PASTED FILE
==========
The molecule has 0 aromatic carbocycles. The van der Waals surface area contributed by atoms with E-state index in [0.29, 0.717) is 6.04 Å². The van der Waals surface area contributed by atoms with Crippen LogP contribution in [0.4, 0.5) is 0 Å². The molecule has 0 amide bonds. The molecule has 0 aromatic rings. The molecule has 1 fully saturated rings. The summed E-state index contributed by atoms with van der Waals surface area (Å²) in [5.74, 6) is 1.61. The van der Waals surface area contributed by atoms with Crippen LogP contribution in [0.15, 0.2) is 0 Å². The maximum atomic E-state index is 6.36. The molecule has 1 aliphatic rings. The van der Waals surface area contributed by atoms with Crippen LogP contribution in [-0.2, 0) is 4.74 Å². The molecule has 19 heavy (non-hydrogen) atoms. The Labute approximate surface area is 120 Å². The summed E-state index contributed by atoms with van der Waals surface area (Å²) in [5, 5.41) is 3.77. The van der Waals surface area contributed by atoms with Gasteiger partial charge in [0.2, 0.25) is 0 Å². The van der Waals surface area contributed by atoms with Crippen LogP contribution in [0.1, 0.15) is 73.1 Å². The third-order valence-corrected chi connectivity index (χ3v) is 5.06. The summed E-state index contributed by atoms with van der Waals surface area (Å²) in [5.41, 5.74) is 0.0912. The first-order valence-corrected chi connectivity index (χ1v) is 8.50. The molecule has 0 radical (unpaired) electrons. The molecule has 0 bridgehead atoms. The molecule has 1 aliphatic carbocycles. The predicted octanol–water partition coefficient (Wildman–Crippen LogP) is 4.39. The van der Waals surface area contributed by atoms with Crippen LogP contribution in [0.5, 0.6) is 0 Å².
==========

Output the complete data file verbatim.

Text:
The molecule has 0 aromatic carbocycles. The van der Waals surface area contributed by atoms with E-state index in [0.29, 0.717) is 6.04 Å². The van der Waals surface area contributed by atoms with Crippen LogP contribution in [0.4, 0.5) is 0 Å². The molecule has 0 amide bonds. The molecule has 0 aromatic rings. The molecule has 1 fully saturated rings. The summed E-state index contributed by atoms with van der Waals surface area (Å²) in [5.74, 6) is 1.61. The van der Waals surface area contributed by atoms with Crippen LogP contribution in [0.15, 0.2) is 0 Å². The maximum atomic E-state index is 6.36. The molecule has 1 aliphatic rings. The van der Waals surface area contributed by atoms with Crippen LogP contribution in [-0.2, 0) is 4.74 Å². The molecule has 19 heavy (non-hydrogen) atoms. The Labute approximate surface area is 120 Å². The summed E-state index contributed by atoms with van der Waals surface area (Å²) in [5, 5.41) is 3.77. The van der Waals surface area contributed by atoms with Gasteiger partial charge in [0.2, 0.25) is 0 Å². The van der Waals surface area contributed by atoms with Crippen LogP contribution in [0.1, 0.15) is 73.1 Å². The third-order valence-corrected chi connectivity index (χ3v) is 5.06. The summed E-state index contributed by atoms with van der Waals surface area (Å²) in [5.41, 5.74) is 0.0912. The first-order valence-corrected chi connectivity index (χ1v) is 8.50. The molecule has 0 radical (unpaired) electrons. The molecule has 0 bridgehead atoms. The molecule has 1 aliphatic carbocycles. The predicted octanol–water partition coefficient (Wildman–Crippen LogP) is 4.39. The van der Waals surface area contributed by atoms with Crippen LogP contribution in [0.5, 0.6) is 0 Å².